County employees get new health plans

Posted 8/25/20

Madison County employees will move to a new, cheaper, healthcare plan after county commissioners approved the switch at Monday’s regular meeting.

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County employees get new health plans

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Madison County employees will move to a new, cheaper, healthcare plan after county commissioners approved the switch at Monday’s regular meeting.

According to Daniel Anderson, vice president of ANCO Insurance, the Blue Cross Blue Shield plan will lower the cost of insurance for the county to $642,656.28 per year. According to the bids from various insurers collected by Anderson for the county, the current year’s plan with United Health Care cost $660,880.68 and the company wanted $765,822.12 for a year renewal.

“It’s a little richer in benefits than (the plan) you have now,” Anderson told commissioners in a presentation of his findings. Anderson said the decrease in cost for health care is the second consecutive for the county.

“Nobody’s seeing a decrease in costs, and certainly not two years in a row,” he told commissioners.

The new plan under Blue Cross Blue Shield will limit out-of-pocket expenses for employees to $1,800, compared with the prior plan’s $2,200 out-of-pocket cap. Employees under the plan will be responsible for the first $1,000 in costs, then the insurance company gives an 80-20 split until the $1,800 cap.

In other measures Monday, commissioners approved a $16,367 project to repair water damage at the Madison County Library.

According to County Judge Tony Leago, water leaks at the facility have caused rotting wood on columns, door jambs and other areas.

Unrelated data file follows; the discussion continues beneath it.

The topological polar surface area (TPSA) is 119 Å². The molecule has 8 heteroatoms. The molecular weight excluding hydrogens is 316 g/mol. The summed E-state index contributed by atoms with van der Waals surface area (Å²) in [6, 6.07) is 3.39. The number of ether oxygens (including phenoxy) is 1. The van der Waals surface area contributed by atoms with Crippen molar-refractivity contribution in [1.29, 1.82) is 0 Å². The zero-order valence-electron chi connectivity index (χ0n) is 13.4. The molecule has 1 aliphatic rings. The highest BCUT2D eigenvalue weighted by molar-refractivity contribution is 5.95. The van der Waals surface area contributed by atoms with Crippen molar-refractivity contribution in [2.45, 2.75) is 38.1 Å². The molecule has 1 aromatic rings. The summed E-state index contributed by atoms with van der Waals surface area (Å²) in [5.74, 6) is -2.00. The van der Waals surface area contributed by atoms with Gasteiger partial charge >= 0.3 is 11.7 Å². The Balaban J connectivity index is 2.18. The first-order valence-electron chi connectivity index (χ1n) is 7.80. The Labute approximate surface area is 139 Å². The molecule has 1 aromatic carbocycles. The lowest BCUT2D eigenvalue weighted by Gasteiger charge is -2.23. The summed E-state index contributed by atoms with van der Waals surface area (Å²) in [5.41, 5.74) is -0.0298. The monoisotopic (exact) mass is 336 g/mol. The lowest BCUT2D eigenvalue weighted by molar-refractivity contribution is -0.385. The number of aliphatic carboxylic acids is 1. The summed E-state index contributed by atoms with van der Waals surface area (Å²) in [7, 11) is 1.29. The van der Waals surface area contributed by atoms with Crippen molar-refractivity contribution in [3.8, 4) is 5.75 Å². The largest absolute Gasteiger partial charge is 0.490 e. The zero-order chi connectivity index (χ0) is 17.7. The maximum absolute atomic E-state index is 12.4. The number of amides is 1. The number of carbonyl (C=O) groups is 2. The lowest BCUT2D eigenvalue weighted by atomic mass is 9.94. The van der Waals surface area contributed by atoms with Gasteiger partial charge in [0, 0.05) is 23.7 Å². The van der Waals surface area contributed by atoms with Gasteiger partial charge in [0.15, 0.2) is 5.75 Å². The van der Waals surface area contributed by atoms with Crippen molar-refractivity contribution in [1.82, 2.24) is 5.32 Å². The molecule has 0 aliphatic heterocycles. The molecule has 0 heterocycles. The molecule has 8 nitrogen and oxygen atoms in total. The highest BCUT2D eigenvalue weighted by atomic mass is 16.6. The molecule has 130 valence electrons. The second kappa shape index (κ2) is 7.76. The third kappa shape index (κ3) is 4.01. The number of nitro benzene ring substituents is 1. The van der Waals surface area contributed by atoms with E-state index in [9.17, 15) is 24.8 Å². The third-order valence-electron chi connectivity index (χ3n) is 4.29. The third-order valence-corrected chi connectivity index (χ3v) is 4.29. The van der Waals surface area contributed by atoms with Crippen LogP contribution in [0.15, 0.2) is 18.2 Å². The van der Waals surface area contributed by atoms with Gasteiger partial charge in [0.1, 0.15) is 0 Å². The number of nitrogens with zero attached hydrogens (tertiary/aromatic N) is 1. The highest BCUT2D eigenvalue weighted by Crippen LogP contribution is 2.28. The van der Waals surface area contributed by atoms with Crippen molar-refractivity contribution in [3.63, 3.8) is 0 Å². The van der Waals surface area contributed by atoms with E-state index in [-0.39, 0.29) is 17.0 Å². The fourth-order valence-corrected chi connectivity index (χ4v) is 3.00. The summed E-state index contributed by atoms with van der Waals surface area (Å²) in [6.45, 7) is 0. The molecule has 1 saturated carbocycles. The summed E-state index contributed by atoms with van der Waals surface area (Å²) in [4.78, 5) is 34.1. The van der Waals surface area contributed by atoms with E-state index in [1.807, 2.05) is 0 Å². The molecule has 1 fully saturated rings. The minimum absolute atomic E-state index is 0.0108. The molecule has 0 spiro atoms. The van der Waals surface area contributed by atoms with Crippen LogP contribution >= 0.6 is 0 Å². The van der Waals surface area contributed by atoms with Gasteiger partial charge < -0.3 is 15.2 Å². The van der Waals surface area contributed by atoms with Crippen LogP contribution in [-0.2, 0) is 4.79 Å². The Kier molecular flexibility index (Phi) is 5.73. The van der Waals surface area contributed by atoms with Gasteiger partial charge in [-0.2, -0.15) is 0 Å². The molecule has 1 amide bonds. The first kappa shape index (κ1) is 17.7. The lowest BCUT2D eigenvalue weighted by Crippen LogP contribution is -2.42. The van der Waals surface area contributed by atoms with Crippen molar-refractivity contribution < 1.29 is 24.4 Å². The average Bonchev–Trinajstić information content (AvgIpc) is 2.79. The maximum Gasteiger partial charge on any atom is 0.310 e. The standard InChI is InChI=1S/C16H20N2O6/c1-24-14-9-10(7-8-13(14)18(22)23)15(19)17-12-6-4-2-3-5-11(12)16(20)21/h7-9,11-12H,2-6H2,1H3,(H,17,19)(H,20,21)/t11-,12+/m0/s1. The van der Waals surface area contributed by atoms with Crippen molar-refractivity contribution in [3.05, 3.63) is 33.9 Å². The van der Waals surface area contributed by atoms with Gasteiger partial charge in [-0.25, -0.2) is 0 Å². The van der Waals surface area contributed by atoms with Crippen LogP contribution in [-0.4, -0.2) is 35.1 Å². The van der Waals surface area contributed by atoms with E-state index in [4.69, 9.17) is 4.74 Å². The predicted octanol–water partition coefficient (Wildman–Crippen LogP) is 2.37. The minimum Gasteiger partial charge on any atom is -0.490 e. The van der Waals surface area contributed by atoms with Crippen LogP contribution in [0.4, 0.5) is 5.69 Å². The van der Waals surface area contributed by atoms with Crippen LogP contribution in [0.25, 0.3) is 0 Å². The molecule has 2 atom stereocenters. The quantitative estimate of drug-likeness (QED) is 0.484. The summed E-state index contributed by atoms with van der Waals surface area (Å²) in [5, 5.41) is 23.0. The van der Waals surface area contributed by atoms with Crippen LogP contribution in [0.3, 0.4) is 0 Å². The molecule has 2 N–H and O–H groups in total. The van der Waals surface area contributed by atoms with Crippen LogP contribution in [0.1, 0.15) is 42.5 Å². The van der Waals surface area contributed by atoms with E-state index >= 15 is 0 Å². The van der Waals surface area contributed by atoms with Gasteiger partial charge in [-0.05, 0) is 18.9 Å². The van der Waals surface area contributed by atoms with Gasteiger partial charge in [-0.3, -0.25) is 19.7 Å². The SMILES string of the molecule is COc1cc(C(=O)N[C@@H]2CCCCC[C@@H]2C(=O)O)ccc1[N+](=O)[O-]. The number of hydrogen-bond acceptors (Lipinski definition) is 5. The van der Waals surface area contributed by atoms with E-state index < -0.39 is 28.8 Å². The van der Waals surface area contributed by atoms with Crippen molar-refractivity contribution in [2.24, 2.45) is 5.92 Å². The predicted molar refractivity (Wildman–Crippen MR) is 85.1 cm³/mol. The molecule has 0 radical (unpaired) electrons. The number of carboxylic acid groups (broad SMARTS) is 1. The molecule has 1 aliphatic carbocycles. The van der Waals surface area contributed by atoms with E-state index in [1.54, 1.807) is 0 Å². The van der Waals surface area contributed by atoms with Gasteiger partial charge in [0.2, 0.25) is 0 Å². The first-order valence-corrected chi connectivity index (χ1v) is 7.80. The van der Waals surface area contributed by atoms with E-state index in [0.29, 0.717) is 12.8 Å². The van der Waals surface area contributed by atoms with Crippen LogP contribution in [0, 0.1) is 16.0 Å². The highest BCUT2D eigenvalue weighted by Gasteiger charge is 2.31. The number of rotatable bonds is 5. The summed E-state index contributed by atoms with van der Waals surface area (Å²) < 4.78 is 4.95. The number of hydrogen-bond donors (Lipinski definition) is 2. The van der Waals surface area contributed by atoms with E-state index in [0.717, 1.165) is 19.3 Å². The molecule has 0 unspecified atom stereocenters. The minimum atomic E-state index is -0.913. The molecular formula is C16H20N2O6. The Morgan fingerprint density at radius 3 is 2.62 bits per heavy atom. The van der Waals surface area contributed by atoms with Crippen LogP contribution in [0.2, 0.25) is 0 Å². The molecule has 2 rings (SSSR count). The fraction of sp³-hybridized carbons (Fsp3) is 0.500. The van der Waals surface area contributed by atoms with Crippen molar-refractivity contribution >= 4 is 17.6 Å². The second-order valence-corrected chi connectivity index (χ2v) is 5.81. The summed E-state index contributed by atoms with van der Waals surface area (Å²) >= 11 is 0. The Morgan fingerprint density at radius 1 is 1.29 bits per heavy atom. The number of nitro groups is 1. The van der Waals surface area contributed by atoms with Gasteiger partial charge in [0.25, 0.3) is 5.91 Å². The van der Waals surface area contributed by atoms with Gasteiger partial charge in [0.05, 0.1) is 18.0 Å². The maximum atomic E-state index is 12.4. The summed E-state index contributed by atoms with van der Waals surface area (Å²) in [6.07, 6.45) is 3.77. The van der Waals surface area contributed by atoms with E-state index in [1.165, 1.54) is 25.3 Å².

“They had some metal siding on there that was just attached to plywood,” Leago said. “The siding was coming off, exposing everything to water.”

Commissioners also approved giving Crockett Construction Corp. a construction project improving drainage in precincts three and four. The $2 million project will be funded through a community development block grant under the Department of Housing and Urban Development’s disaster recovery program.

According to a report from Madison County Emergency Management Coordinator Shelly Butts at Monday’s meeting, the spread of COVID-19 in the county slowed dramatically in the past week, with only four to six new cases reported. The county sill has 72 active cases of the novel coronavirus, she said.

The county has still not received death certificates for the three deaths reported by the Texas Department of State Health Services to be related to COVID-19. Until the death certificates are issued and received, there is no confirmation that the fatalities were related to the virus.

The DSHS online dashboard reported 113 active cases of the novel coronavirus in the county as of Monday evening, though official numbers received by the county usually vary from the online reports.

“There’s always a lapse between what the state has and what the region has,” Butts said.

Across Texas, DSHS reported 111,807 active cases of the virus, and totals 11,395 fatalities due to the disease thus far.

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